Houston Workplace Accident Attorney
If you have been injured while on the job, you may wonder whether your claim is covered by worker’s compensation, covered by your company’s private insurer, or if you will have to file a lawsuit against your employer to receive financial compensation for your injuries.
Most people who are injured on the job assume their company or employer will willingly take care of their damages and any time off work. However, this is often not the case, and many times your employer or the insurance adjuster will refuse to pay for all of your medical bills and may even refuse to give you your job back when you recover from your injury. Speaking to a workplace accident attorney can help you from saying the wrong thing that might stop your claim from being approved.
Types of Workplace Accidents
Many different situations can occur at work that could lead to a personal injury. Some of the most common industry accidents that we deal with include:
- Industrial Accidents
- Factory Accidents
- Uninsured Employer Accidents
- Warehouse Accidents
- Oil Rig Explosion Accidents
Who Is Liable in a Work Injury Case?
Throughout Texas, there were 2.3 injuries per 100 full-time workers in 2015. The same year, 527 Texan workers died on the job. Every year, thousands of hard-working employees put their health, safety, and lives on the line to benefit the rest of the world. When something happens on the job that results in employee injury, illness, or death, the injured worker has a right to pursue compensation through the state workers’ compensation program and/or a personal injury claim. In these cases, a few different parties may be liable for damages.
Texas Workers’ Compensation Program
Like most states, Texas makes it mandatory for almost all employers to carry workers’ compensation insurance. In the event of a worker injury, workers’ comp is typically the first remedy. The injured party can file a claim with his or her employer’s workers’ compensation insurer, and simply receive a check to cover medical expenses and partial lost wages. Workers’ comp is an exclusive remedy, meaning that workers who choose it give up the right to sue the employer for work-related injuries. Exceptions to this rule are claims that involve:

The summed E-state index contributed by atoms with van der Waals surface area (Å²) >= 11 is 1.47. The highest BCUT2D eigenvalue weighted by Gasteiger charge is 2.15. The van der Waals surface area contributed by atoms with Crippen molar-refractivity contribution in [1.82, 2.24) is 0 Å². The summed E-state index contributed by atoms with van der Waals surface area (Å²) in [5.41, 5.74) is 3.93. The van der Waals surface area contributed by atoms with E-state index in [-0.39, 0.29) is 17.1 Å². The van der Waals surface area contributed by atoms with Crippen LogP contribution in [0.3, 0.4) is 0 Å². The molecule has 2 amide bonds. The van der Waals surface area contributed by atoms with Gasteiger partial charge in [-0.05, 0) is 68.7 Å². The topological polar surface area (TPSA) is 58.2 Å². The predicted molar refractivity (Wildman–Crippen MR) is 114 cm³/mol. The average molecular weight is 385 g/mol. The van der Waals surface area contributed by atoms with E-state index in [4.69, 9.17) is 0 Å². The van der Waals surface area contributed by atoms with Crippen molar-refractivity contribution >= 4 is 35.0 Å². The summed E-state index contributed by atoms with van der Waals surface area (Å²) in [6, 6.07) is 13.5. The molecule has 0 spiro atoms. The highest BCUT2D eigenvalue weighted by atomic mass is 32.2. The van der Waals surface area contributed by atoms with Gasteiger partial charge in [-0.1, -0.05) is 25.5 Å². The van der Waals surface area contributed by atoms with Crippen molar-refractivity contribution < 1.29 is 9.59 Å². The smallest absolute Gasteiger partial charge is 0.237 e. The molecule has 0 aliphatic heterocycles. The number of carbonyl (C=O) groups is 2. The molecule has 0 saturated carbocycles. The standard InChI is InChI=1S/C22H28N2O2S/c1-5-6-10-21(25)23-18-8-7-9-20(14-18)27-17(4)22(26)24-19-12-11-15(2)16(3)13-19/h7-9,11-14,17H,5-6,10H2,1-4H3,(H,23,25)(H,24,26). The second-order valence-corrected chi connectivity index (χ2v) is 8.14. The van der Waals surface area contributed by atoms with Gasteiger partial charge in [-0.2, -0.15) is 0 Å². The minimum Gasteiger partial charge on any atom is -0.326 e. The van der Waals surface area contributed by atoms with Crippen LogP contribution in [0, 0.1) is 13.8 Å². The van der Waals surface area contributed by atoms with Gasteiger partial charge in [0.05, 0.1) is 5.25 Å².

- Sexual harassment
- Wrongful termination
- Employment discrimination
Note that the “exclusive remedy” rule only applies to suing the employer. An injured worker may still sue a third party for damages, such as a coworker, independent contractor, or product manufacturer even if he or she files for workers’ compensation benefits in Texas. An injured worker’s own contributory negligence in causing the workplace incident does not affect the right to benefits through the workers’ compensation program. The program will give benefits with no questions asked, as long as the employee’s injury was not self-inflicted, the employee was not intoxicated at the time, and he or she was not violating a company safety policy.
The Employer’s Workplace Accident Liability
Outside of workers’ compensation, an injured worker may be able to hold the employer liable for injuries. This might be the case if the employer’s negligent, intentional, or wrongful conduct caused the injury, or if the employer does not have workers’ compensation insurance. As soon as you suspect an employer’s negligence contributed to your work-related injuries, contact a personal injury lawyer. You will need proof of your employer’s negligent act, and that this act caused your injuries. A work accident attorney can help you with these elements during personal injury settlement negotiations and/or in a court of law.
Workplace Accident Liability of Third Party
In some job-related accidents, there is a third party at least partially to blame. Third parties can include drivers (e.g., in a roadside construction accident), product manufacturers, a coworker, or the government. If your accident involved a dangerous or defective piece of equipment, you may have a product liability lawsuit on your hands.
If you sustained chemical burns or illness from exposure to a hazardous chemical or substance at work, the manufacturer of the substance may be liable. Your employer may also at least share liability for failing to provide proper safety training or protective equipment. Most workplace accidents have more than one defendant, or responsible party. A lawyer can help injured workers pursue compensation through all possible outlets of recovery.
Legal Assistance with Workplace Accident Claims
If you have been injured on the job in Texas, you only have 30 days within receiving your injury, or 30 days from the date you knew your injury resulted from your job, to file a claim with your employer. It is important to immediately contact an experienced Houston workplace accident lawyer at Ben Bronston & Associates who will make every effort to help you receive the financial compensation you deserve. Te lastimaste en el trabajo? Te podemos ayudar!